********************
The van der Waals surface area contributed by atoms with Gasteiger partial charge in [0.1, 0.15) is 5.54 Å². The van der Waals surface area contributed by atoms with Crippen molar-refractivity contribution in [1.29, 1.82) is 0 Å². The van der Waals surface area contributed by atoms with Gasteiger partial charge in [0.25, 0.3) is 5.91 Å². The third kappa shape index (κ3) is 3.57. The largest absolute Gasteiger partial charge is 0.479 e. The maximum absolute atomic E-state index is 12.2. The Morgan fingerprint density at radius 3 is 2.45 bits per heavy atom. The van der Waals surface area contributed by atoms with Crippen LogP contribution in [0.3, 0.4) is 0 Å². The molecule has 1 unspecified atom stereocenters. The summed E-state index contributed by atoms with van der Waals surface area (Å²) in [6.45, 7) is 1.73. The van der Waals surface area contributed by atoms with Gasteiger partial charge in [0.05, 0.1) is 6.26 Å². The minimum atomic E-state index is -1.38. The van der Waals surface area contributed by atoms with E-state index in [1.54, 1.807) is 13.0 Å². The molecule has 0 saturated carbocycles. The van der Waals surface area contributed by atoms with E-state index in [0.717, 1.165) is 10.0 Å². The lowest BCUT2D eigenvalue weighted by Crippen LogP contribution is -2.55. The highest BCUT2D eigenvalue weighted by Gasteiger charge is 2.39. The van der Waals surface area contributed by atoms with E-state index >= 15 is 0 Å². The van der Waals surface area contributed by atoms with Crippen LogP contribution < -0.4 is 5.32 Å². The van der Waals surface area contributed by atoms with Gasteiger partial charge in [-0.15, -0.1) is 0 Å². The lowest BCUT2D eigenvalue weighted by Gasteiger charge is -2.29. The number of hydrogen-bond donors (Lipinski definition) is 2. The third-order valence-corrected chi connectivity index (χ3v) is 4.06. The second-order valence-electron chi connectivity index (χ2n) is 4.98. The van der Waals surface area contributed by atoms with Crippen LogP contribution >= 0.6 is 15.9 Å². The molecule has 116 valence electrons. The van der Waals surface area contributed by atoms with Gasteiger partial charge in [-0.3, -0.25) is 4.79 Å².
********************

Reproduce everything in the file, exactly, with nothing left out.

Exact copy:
The van der Waals surface area contributed by atoms with Gasteiger partial charge in [0.1, 0.15) is 5.54 Å². The van der Waals surface area contributed by atoms with Crippen molar-refractivity contribution in [1.29, 1.82) is 0 Å². The van der Waals surface area contributed by atoms with Gasteiger partial charge in [0.25, 0.3) is 5.91 Å². The third kappa shape index (κ3) is 3.57. The largest absolute Gasteiger partial charge is 0.479 e. The maximum absolute atomic E-state index is 12.2. The Morgan fingerprint density at radius 3 is 2.45 bits per heavy atom. The van der Waals surface area contributed by atoms with Crippen LogP contribution in [0.3, 0.4) is 0 Å². The molecule has 1 unspecified atom stereocenters. The summed E-state index contributed by atoms with van der Waals surface area (Å²) in [6.45, 7) is 1.73. The van der Waals surface area contributed by atoms with Gasteiger partial charge in [0.05, 0.1) is 6.26 Å². The minimum atomic E-state index is -1.38. The van der Waals surface area contributed by atoms with E-state index in [1.54, 1.807) is 13.0 Å². The molecule has 0 saturated carbocycles. The van der Waals surface area contributed by atoms with E-state index in [0.717, 1.165) is 10.0 Å². The lowest BCUT2D eigenvalue weighted by Crippen LogP contribution is -2.55. The highest BCUT2D eigenvalue weighted by Gasteiger charge is 2.39. The van der Waals surface area contributed by atoms with E-state index >= 15 is 0 Å². The van der Waals surface area contributed by atoms with Crippen LogP contribution < -0.4 is 5.32 Å². The van der Waals surface area contributed by atoms with Gasteiger partial charge in [-0.15, -0.1) is 0 Å². The lowest BCUT2D eigenvalue weighted by Gasteiger charge is -2.29. The number of hydrogen-bond donors (Lipinski definition) is 2. The third-order valence-corrected chi connectivity index (χ3v) is 4.06. The second-order valence-electron chi connectivity index (χ2n) is 4.98. The van der Waals surface area contributed by atoms with Crippen LogP contribution >= 0.6 is 15.9 Å². The molecule has 116 valence electrons. The van der Waals surface area contributed by atoms with Gasteiger partial charge in [-0.3, -0.25) is 4.79 Å².